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Monday
Apr112016

Counter-Intuitive Futures: Will Airport Terminals Really Be Better Through Technology?

The “Fight Deck” at SFO Terminal 3, Boarding Area E, developed by Gensler in partnership with Razorfish. Image © Joe Fletcher.

This post is part of a series related to the 2016 Gensler Design Forecast, highlighting trends that will transform how we live, work and play in the next decade.

Reading magazines such as Architecture, Passenger Terminal, Travel and Leisure or Popular Mechanics raises a set of similar thoughts: Won’t it be great when you can use your mobile devices to speed your way to the gate, or help you find sushi in the terminal? Won’t it be wonderful when an optical scan replaces the need to be frisked at the security checkpoint? Won’t it be better when wayfinding is in the palm of your hand?

While some of these technological dreams have begun coming to fruition, it’s important to remember that technology alone isn’t a panacea for the hassles of air travel. That doesn’t mean better tech won’t continue to play an important role in airport design; it just means we need to pursue a more comprehensive solution.

All of the ideas listed above may create the kind of hype that sells magazines and amazes readers with visions of some tech-enabled, utopian airport experience. But is that really what we should be striving to design? Would it make the passenger experience that much better? I’m going to go out on a limb and suggest that it would not. The design of physical spaces actually plays a much more fundamental role in shaping our experience of travel, and better designed terminals have the best chance of improving the passenger experience.

The over-reliance on mobile phones for wayfinding causes passengers to become marketing targets and separates them from the places where they physically are. If we could instead focus on allowing a terminal’s architecture and engineering to subtly reinforce easily comprehensible pathways, then passengers’ ability to find their way, without constantly cross-checking our phones and receiving ads for products they don’t necessarily want, will be improved immeasurably.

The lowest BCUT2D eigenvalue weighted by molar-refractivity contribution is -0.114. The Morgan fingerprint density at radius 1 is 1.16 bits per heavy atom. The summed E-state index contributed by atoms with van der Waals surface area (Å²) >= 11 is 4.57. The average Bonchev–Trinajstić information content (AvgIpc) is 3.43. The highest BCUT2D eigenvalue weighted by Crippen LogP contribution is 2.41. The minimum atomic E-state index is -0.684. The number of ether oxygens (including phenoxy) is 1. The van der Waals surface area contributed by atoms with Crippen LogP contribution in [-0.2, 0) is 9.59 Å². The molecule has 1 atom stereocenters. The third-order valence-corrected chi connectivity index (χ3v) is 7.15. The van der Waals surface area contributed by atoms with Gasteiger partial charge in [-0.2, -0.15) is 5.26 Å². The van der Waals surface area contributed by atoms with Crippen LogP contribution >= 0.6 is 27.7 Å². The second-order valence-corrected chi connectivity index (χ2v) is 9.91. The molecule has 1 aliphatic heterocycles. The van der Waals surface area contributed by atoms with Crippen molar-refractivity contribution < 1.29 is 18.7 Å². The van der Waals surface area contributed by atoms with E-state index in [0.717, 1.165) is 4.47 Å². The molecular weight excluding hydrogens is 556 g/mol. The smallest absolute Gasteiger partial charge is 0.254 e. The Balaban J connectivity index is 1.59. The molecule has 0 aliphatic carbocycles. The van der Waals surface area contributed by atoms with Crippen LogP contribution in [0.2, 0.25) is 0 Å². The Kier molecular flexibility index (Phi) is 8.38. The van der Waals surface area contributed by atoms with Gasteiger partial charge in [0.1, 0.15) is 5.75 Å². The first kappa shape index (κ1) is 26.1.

When we design signage and wayfinding, we do so with a core belief in not providing information before it is actionable. For example, having a passenger try to remember your gate number before he or she is ready is too much to ask. So a sign that redundantly confirms that a passenger is on the right path is unnecessary. We have to ask whether GPS-related data really helps passengers or if it simply overwhelms them. Is a wave of data on everything from alternative routes to the location of restrooms and clubs to a glass of wine and a newspaper—actually desirable? The short answer: It isn’t.

Most air carriers are actively asking the architecture community about the terminal of the future, and for that particular paradigm technology is a key consideration. This is especially true for security checkpoints, where technology is continually evolving. We can look at the past 15 years as a series of changes: Initial highly intrusive investigation of the passenger and his/her related baggage, followed by recognition that the investigation of bags and people happen at different speeds and requires different levels of intrusion, followed by closer examination of the person by scanning technology while bags continue to simply be x-rayed. It’s predicted that biometrics will serve the same function of scanning, and that boarding passes, whether paper or image, will go the way of the ticket. They will no longer be a necessity.

We will find that scanning in the future is going to be far less intrusive, and far more by technology will be hidden in walls and walkways. We will find security is not just at a checkpoint, but throughout the terminals, so that continuous scanning is the norm, not just centralized.

And will iPhones or other mobile devices have any role in this? Doubtful. Requiring excessive use of phones is not the desired outcome. Nor is any direct physical intervention. The idea is not to overload a passenger with a barrage of data as soon as the passenger walks into a terminal. That same passenger may already be stressed. They may be standing in an unfamiliar building with unfamiliar operational protocols, and these situational stressors may cause them to do atypical things. Let’s not presume that an abundance of information in real time is always useful or helpful. Your iPhone, in this case, is not a solution.

Design has the power to simplify, to help guide us without overwhelming us. Technology can work with that base, but we should be wary of any fantasies that say technology will erode and supplant our physical experience—that outcome is not actually what want or think we want. Technology at the terminal, like that used in security and wayfinding, is at its best when it’s invisible and melded seamlessly to the environment, not layered on top of it in beguiling matrices, with nodes in the palm of our hands, our eyes dizzily traipsing between our palms and the footpath we are walking on, and our minds unsure of what to focus on.

Bill Hooper lives and breathes airport design. He’s traveled the world to design terminals from Jeddah to Chennai, and has the travel stories to prove it. He’s flown a flight with chickens on board, passed time in business class with an actress who shared her pharmaceuticals, and once rode the baggage claim belt at Washington National Airport (not as fun as one might hope). He is a Principal at Gensler and leads our global aviation and transportation practice, and you can contact him at bill_hooper@gensler.com.

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